Everything was going along smoothly until right before the three-quarter pole, when Haughton and Laverne shifted into high gear and began zipping past horses. As they were picking up steam, a colt named Baker Lobell, driven by Curly Smart, suddenly veered out and into them. They hooked wheels, very nearly locking together as in that chariot racing scene in Ben-Hur. For a few seconds it was a grim business.
"My horse's leg wasn't missing Curly's wheel that much," said Haughton later, holding his hands about six inches apart. "He came near to derailing me...almost eliminated me. I don't think Curly knew I was coming that fast. Damn, it was tight."
That was the last time Haughton and Laverne had any trouble that afternoon. They went on to win the first heat in 2:00 4/5, very good considering the track was still slightly heavy. And then the second heat was a laugher, with Laverne winning in 2:00 2/5. Lightning Wave got second money in the overall finish, with the other half of Haughton's entry, Nardin's Grand Slam, third and Kat Byrd fourth.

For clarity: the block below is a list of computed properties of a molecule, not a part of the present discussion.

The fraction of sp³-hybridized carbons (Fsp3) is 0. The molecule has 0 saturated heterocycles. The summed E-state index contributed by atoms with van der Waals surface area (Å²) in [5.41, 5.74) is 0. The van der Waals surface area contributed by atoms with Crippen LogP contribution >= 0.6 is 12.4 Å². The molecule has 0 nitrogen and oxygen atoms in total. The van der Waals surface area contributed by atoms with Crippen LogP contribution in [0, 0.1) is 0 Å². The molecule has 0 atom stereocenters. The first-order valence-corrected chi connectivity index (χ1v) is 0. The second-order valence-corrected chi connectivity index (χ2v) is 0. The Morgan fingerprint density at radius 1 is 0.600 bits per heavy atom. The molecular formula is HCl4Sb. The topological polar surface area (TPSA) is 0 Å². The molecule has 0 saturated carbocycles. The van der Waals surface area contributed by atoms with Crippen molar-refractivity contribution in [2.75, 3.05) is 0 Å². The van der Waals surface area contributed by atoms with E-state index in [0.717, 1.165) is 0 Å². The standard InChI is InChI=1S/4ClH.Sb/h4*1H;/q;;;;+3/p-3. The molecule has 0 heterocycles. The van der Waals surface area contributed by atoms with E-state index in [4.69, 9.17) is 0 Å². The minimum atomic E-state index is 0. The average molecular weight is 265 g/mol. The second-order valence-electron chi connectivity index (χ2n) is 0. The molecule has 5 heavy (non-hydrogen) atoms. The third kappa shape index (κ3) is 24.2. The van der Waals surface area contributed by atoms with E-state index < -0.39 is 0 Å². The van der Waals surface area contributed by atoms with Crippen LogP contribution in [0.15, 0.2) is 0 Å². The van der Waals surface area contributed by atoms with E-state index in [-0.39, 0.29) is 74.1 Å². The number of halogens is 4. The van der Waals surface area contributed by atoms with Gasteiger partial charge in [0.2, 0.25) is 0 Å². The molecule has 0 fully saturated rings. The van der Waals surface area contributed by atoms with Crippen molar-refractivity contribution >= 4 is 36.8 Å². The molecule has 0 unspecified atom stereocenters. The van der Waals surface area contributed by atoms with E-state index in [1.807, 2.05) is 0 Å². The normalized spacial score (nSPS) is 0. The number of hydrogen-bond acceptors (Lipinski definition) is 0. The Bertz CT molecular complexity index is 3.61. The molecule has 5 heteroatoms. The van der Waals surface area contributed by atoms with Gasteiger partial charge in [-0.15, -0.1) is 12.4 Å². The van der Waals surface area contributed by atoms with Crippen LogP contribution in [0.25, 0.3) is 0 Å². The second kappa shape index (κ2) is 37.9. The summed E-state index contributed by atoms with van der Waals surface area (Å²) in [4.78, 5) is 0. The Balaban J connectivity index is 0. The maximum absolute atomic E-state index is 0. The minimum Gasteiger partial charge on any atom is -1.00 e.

So, with Laverne sticking out his tongue—at the judges, the fans and the other horses—Haughton drove into victory lane for the second straight year, and for a record fourth time in his career. He was joined there by Laverne's owner, Thomas Murphy of New York City, the heir to a long tradition of winning horses. His late father once trained Thoroughbreds for Mrs. Harry Payne Whitney, and among them was Twenty Grand, winner of the 1931 Kentucky Derby. Murphy had given Haughton $20,000 to buy Laverne in 1967 and now has $413,786 back on his investment, with a lot of big purses ahead.
And that ain't bad for a boy named Laverne.